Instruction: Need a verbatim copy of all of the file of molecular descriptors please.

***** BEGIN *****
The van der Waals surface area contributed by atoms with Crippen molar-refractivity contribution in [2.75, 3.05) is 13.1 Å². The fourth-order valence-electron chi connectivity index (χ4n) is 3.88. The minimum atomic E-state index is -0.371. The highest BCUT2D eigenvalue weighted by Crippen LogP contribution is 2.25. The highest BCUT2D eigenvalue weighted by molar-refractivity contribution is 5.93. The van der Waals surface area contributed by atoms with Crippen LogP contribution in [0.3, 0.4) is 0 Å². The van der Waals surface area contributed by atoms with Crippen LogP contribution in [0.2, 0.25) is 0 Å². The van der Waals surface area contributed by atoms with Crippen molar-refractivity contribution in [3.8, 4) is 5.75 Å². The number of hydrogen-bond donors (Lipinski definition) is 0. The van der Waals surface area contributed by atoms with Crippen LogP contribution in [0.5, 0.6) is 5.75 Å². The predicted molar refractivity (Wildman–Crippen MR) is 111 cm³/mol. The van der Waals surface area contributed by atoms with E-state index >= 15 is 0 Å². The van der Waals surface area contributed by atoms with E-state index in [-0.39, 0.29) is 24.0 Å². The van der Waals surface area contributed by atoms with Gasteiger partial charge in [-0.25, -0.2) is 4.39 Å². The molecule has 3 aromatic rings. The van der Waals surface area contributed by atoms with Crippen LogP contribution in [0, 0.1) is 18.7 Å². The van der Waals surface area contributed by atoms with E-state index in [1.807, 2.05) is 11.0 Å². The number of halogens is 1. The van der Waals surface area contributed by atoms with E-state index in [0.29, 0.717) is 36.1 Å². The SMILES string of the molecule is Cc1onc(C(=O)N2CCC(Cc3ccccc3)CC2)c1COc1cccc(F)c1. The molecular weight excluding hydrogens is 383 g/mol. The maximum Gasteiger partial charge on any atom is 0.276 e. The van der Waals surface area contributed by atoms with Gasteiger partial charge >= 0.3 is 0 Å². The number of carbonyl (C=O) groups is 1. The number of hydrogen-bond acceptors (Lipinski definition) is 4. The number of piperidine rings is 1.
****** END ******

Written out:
The van der Waals surface area contributed by atoms with Crippen molar-refractivity contribution in [2.75, 3.05) is 13.1 Å². The fourth-order valence-electron chi connectivity index (χ4n) is 3.88. The minimum atomic E-state index is -0.371. The highest BCUT2D eigenvalue weighted by Crippen LogP contribution is 2.25. The highest BCUT2D eigenvalue weighted by molar-refractivity contribution is 5.93. The van der Waals surface area contributed by atoms with Crippen LogP contribution in [0.3, 0.4) is 0 Å². The van der Waals surface area contributed by atoms with Crippen LogP contribution in [0.2, 0.25) is 0 Å². The van der Waals surface area contributed by atoms with Crippen molar-refractivity contribution in [3.8, 4) is 5.75 Å². The number of hydrogen-bond donors (Lipinski definition) is 0. The van der Waals surface area contributed by atoms with Crippen LogP contribution in [0.5, 0.6) is 5.75 Å². The predicted molar refractivity (Wildman–Crippen MR) is 111 cm³/mol. The van der Waals surface area contributed by atoms with E-state index >= 15 is 0 Å². The van der Waals surface area contributed by atoms with E-state index in [-0.39, 0.29) is 24.0 Å². The van der Waals surface area contributed by atoms with Gasteiger partial charge in [-0.25, -0.2) is 4.39 Å². The molecule has 3 aromatic rings. The van der Waals surface area contributed by atoms with Crippen LogP contribution in [0, 0.1) is 18.7 Å². The van der Waals surface area contributed by atoms with E-state index in [1.807, 2.05) is 11.0 Å². The number of halogens is 1. The van der Waals surface area contributed by atoms with E-state index in [0.29, 0.717) is 36.1 Å². The SMILES string of the molecule is Cc1onc(C(=O)N2CCC(Cc3ccccc3)CC2)c1COc1cccc(F)c1. The molecular weight excluding hydrogens is 383 g/mol. The maximum Gasteiger partial charge on any atom is 0.276 e. The van der Waals surface area contributed by atoms with Gasteiger partial charge >= 0.3 is 0 Å². The number of carbonyl (C=O) groups is 1. The number of hydrogen-bond acceptors (Lipinski definition) is 4. The number of piperidine rings is 1.